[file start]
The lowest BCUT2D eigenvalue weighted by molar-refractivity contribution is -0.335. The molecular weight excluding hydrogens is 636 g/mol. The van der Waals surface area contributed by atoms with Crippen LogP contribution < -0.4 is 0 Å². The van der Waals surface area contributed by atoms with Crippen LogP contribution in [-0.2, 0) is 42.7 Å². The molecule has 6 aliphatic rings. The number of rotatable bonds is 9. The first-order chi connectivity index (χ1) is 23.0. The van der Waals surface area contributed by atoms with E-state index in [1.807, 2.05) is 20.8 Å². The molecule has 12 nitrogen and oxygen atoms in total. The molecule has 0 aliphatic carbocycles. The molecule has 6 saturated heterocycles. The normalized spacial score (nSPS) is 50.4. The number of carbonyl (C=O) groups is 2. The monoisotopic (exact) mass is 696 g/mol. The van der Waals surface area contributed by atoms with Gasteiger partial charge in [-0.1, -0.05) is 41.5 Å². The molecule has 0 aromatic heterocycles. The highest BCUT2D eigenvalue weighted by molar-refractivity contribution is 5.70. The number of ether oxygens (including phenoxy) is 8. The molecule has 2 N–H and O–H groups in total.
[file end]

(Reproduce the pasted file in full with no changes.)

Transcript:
The lowest BCUT2D eigenvalue weighted by molar-refractivity contribution is -0.335. The molecular weight excluding hydrogens is 636 g/mol. The van der Waals surface area contributed by atoms with Crippen LogP contribution < -0.4 is 0 Å². The van der Waals surface area contributed by atoms with Crippen LogP contribution in [-0.2, 0) is 42.7 Å². The molecule has 6 aliphatic rings. The number of rotatable bonds is 9. The first-order chi connectivity index (χ1) is 23.0. The van der Waals surface area contributed by atoms with E-state index in [1.807, 2.05) is 20.8 Å². The molecule has 12 nitrogen and oxygen atoms in total. The molecule has 0 aliphatic carbocycles. The molecule has 6 saturated heterocycles. The normalized spacial score (nSPS) is 50.4. The number of carbonyl (C=O) groups is 2. The monoisotopic (exact) mass is 696 g/mol. The van der Waals surface area contributed by atoms with Gasteiger partial charge in [-0.1, -0.05) is 41.5 Å². The molecule has 0 aromatic heterocycles. The highest BCUT2D eigenvalue weighted by molar-refractivity contribution is 5.70. The number of ether oxygens (including phenoxy) is 8. The molecule has 2 N–H and O–H groups in total.